Coordinated by BrakeQBE

Our theme for 2017: Save lives #SlowDown

In NZ speeding, or driving too fast for the conditions, is still a major problem. It causes needless crashes, untold suffering and stops people living safe and healthy lives.

Road Safety Week 2017 (8-14 May) coincides with the UN Global Road Safety Week, so we’re following the UN theme and encouraging everyone to Save lives #SlowDown.

Driving is unpredictable and if something unexpected happens on the road ahead – such as a child stepping out from between parked cars – it is a driver’s speed that will determine whether they can stop in time and, if they can’t stop, how hard they will hit.

Yet newer vehicles are more powerful than ever before and reach high speeds quickly. Driving fast is glamorised and often encouraged by programmes and adverts that worship the cult of the car. We all live busy lives and there is a temptation to speed up in the hope of saving time, where in fact we could be costing lives.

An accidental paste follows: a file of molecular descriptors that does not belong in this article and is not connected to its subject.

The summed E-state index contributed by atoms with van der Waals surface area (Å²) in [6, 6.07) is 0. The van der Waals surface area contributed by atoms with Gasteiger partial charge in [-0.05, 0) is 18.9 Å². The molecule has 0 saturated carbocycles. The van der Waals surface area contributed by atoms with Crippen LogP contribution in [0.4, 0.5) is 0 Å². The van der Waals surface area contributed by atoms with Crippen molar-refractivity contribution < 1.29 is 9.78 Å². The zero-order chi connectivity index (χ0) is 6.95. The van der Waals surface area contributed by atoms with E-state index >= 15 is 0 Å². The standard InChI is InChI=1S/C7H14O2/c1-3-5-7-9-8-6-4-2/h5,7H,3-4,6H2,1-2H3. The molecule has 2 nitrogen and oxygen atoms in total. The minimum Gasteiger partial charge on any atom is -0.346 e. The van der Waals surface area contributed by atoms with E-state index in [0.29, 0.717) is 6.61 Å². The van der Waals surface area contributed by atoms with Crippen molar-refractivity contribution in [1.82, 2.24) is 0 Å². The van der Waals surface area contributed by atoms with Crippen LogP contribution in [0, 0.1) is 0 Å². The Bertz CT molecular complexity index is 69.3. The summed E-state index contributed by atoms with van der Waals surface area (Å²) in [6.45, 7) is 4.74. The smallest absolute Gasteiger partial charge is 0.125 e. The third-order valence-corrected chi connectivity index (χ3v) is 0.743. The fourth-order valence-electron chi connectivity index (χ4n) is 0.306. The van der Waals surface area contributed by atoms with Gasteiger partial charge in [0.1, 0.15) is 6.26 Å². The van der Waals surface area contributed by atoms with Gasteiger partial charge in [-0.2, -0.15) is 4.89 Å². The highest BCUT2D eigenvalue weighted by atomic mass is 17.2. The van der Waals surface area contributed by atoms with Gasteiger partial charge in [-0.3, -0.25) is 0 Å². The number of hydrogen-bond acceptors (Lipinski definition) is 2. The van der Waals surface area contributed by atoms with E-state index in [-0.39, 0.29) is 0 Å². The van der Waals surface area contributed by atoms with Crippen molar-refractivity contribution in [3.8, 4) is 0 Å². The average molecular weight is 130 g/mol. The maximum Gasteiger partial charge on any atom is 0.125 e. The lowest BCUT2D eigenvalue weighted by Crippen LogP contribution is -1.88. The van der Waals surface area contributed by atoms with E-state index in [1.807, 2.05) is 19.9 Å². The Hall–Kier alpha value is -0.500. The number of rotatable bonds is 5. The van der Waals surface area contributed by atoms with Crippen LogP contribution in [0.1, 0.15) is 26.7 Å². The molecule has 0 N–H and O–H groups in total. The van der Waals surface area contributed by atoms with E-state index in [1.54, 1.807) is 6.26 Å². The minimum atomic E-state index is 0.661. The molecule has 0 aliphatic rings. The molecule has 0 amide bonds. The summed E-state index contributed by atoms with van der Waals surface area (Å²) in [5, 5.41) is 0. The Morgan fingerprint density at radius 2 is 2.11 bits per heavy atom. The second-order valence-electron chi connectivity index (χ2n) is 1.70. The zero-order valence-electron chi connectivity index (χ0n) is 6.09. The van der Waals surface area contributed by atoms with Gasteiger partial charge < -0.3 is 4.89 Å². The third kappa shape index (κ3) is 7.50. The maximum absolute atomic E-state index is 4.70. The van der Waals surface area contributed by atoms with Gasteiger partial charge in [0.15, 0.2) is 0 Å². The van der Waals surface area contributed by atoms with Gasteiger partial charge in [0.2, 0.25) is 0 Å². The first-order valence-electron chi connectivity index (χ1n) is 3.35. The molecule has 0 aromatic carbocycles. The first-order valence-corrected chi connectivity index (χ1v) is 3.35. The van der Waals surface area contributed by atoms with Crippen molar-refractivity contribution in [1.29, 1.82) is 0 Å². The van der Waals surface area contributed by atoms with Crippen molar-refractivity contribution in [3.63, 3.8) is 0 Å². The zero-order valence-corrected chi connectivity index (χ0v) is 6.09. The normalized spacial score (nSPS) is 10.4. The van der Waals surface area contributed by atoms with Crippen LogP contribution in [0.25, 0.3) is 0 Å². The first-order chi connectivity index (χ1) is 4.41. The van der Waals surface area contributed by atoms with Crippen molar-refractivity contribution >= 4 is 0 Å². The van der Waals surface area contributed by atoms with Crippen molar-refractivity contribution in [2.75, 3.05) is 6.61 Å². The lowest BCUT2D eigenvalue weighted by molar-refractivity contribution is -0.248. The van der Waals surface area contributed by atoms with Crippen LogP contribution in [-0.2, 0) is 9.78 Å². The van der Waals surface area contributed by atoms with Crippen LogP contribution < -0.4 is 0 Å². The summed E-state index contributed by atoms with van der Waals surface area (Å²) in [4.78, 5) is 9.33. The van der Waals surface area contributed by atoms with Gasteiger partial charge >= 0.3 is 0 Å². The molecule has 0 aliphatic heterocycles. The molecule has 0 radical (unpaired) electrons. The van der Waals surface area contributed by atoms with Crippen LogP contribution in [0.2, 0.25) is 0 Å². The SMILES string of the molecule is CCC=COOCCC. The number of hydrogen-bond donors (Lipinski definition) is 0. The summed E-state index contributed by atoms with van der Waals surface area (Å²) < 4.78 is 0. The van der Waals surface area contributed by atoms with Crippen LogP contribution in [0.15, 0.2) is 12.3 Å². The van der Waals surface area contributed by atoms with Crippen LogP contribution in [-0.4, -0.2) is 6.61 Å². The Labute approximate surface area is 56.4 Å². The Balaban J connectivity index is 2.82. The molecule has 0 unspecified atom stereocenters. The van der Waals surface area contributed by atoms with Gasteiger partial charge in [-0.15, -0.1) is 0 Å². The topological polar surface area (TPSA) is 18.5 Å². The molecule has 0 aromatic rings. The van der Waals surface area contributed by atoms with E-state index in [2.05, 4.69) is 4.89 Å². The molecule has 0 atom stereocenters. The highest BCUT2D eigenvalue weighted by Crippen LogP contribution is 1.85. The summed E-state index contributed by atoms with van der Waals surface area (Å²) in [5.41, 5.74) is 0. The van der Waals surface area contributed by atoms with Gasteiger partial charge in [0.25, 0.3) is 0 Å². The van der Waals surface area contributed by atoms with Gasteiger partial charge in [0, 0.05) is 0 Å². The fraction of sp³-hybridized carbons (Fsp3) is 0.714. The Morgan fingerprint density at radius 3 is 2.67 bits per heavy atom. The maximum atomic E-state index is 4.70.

We can all play our part in raising awareness about the dangers of driving too fast and this year's campaign will focus on:

  • speed causes deaths and serious injuries on our roads
  • it’s important to slow down around schools and communities where there are pedestrians and cyclists
  • when going past a school bus it’s 20km/h in both directions
  • rural roads are not race tracks
  • going slow = stopping in time
  • speed is scary and noisy, it stops communities being enjoyable places for children and families to walk, talk and play
  • speed cameras work. They save lives.

Register now to be part of Road Safety Week 2017 and get a free electronic action pack. Take part in the Week by promoting our Save lives #SlowDown theme, or focusing on any other road safety issue that is important to you.

A few facts on why our theme is important:

  • Breaking the speed limit or travelling too fast for the conditions is recorded by police at crash scenes as a contributory factor in one in three (32%) fatal crashes in New Zealand [1].
  • Drivers with one speeding violation annually are twice as likely to crash as those with none [2].

 

Footnotes

[1] Speed crash fact sheet, Ministry of Transport, 2016
[2] Crash involvement of motor vehicles in relationship to the number and severity of traffic offenses, SWOV, 2013

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